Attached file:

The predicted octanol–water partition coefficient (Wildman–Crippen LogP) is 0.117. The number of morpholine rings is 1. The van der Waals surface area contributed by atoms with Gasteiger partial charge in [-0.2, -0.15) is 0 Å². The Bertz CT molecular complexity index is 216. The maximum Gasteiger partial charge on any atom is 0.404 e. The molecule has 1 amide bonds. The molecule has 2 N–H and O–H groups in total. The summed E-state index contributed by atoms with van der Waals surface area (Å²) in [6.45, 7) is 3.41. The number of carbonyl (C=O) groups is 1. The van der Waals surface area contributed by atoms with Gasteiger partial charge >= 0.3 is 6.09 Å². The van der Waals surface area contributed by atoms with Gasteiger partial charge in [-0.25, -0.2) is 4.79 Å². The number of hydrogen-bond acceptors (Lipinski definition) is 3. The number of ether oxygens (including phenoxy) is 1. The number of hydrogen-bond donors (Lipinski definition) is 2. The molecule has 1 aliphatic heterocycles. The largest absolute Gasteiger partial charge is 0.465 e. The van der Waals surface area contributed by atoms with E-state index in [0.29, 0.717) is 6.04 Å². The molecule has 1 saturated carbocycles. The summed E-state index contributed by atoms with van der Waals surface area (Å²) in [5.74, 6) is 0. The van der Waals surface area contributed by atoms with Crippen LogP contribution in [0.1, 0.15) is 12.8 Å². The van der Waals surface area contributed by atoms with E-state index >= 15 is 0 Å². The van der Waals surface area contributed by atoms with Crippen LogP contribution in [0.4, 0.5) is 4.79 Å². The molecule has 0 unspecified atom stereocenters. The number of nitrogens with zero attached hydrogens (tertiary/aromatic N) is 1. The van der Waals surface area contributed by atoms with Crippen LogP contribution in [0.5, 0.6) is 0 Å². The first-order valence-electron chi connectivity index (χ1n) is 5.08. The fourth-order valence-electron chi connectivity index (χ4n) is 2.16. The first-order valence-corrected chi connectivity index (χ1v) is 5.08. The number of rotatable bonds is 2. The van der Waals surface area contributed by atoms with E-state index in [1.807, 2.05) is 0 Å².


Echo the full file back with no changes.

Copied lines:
The predicted octanol–water partition coefficient (Wildman–Crippen LogP) is 0.117. The number of morpholine rings is 1. The van der Waals surface area contributed by atoms with Gasteiger partial charge in [-0.2, -0.15) is 0 Å². The Bertz CT molecular complexity index is 216. The maximum Gasteiger partial charge on any atom is 0.404 e. The molecule has 1 amide bonds. The molecule has 2 N–H and O–H groups in total. The summed E-state index contributed by atoms with van der Waals surface area (Å²) in [6.45, 7) is 3.41. The number of carbonyl (C=O) groups is 1. The van der Waals surface area contributed by atoms with Gasteiger partial charge >= 0.3 is 6.09 Å². The van der Waals surface area contributed by atoms with Gasteiger partial charge in [-0.25, -0.2) is 4.79 Å². The number of hydrogen-bond acceptors (Lipinski definition) is 3. The number of ether oxygens (including phenoxy) is 1. The number of hydrogen-bond donors (Lipinski definition) is 2. The molecule has 1 aliphatic heterocycles. The largest absolute Gasteiger partial charge is 0.465 e. The van der Waals surface area contributed by atoms with E-state index in [0.29, 0.717) is 6.04 Å². The molecule has 1 saturated carbocycles. The summed E-state index contributed by atoms with van der Waals surface area (Å²) in [5.74, 6) is 0. The van der Waals surface area contributed by atoms with Crippen LogP contribution in [0.1, 0.15) is 12.8 Å². The van der Waals surface area contributed by atoms with E-state index >= 15 is 0 Å². The van der Waals surface area contributed by atoms with Crippen LogP contribution in [0.4, 0.5) is 4.79 Å². The molecule has 0 unspecified atom stereocenters. The number of nitrogens with zero attached hydrogens (tertiary/aromatic N) is 1. The van der Waals surface area contributed by atoms with Crippen LogP contribution in [0.5, 0.6) is 0 Å². The first-order valence-electron chi connectivity index (χ1n) is 5.08. The fourth-order valence-electron chi connectivity index (χ4n) is 2.16. The first-order valence-corrected chi connectivity index (χ1v) is 5.08. The number of rotatable bonds is 2. The van der Waals surface area contributed by atoms with E-state index in [1.807, 2.05) is 0 Å².